Bay group vows to fight on

Toby HusseyAlbany Advertiser
Goode Beach residents Christine Hopper, Richard Vogwill, Max Angus and Catherine Macdonald.
Camera IconGoode Beach residents Christine Hopper, Richard Vogwill, Max Angus and Catherine Macdonald. Credit: Benson, Laurie Benson Albany Advertiser

The president of the Frenchman Bay Association says her organisation will keep fighting for as long as it can to prevent holiday apartments being developed near Lake Vancouver.

Catherine Macdonald said she and other Goode Beach residents were still hopeful development could be halted, despite the City’s development and infrastructure services committee voting 9-2 to endorse the plan on July 11.

“There’s a lot of reasons why we oppose what they’re putting forward and that’s why we will keep fighting as long as we can,” she said. “It will permanently destroy something unique and beautiful.”

The proposal is to build 51 holiday apartments between Goode Beach and Lake Vancouver — enough for 120 people, and including a cafe, function centre and pool.

If approved at the July 24 City of Albany council meeting, it will be sent to the West Australian Planning Commission for review.

If approved by the WAPC, it will be returned to the council for a final vote.

During the CDISC meeting, 15 residents — many of them from Goode Beach — aired grievances about the proposal.

They included Max Angus, who said he chose to live in Goode Beach because of its tranquillity, and he feared the multimillion- dollar proposal could destroy it.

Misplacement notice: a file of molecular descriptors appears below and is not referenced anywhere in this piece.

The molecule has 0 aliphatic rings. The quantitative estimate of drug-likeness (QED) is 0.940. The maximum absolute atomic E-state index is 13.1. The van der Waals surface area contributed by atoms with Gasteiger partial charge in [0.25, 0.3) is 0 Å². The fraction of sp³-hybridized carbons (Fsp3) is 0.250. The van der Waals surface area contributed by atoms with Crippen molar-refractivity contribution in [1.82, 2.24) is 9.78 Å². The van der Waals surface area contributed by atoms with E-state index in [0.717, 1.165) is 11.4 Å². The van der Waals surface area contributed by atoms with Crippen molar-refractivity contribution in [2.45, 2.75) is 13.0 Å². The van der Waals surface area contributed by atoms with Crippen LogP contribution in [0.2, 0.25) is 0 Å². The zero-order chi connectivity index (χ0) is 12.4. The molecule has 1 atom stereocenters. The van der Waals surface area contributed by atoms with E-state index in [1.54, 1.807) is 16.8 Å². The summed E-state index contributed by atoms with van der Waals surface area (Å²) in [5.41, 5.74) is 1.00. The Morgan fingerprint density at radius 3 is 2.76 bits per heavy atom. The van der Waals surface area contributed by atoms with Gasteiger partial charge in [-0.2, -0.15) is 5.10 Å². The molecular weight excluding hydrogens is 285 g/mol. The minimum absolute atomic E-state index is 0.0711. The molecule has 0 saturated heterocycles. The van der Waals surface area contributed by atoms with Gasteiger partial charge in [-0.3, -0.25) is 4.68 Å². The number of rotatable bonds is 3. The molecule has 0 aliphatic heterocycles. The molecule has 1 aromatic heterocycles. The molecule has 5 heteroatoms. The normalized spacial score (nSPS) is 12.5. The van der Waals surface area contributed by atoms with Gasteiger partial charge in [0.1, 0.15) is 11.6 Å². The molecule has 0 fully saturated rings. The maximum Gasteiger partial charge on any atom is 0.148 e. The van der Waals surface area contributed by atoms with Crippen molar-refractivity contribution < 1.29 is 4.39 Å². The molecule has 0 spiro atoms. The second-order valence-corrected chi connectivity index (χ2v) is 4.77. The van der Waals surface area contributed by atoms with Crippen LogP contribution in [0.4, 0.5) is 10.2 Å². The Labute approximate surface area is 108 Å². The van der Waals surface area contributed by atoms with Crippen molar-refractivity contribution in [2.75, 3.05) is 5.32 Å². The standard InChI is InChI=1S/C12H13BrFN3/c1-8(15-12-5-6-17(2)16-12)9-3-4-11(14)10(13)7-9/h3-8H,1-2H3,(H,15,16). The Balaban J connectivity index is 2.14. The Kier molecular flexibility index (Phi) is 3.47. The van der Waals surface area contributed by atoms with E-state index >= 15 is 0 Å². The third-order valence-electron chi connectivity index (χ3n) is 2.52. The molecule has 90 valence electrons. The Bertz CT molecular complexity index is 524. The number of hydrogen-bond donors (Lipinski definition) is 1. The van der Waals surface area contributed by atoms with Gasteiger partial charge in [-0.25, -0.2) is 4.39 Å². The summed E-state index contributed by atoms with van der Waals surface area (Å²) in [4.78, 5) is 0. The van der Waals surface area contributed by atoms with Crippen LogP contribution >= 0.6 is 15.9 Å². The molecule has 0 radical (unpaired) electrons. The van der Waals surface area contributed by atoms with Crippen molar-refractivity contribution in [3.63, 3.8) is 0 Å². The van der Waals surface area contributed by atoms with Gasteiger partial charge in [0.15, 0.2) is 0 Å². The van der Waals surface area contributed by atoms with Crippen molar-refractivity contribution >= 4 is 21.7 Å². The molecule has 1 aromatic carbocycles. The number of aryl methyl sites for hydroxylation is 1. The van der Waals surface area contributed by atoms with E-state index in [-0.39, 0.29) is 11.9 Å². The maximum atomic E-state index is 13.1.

Other residents said the report ignored local opposition and they worried for children’s safety.

However, Peter Gleed, speaking on behalf of the landowner, said the proposal ticked all the boxes.

“The project team members are highly respected in their fields,” he said.

“Relevant agencies and the City have been engaged throughout the process and will continue to be.

“Lake Vancouver is a critical feature, not only for Goode Beach, but for the resort — it will be of no benefit to anyone for (it) to deteriorate.”

When push came to shove, the committee agreed to put its faith in the WAPC to determine if the plan had any major flaws or legal issues.

Cr Greg Stocks said the accommodation was “something Albany desperately needs”.

“If they can meet all the criteria on this block they should be allowed to develop it,” he said.

Only Crs Anthony Moir and John Shanhun opposed the proposal, with Cr Moir saying he could not ignore the overwhelming public opposition.

“We had a lot of speakers to speak against this, while only one speaker supported this,” he said.

“I think we need to listen and take (this) on board.”

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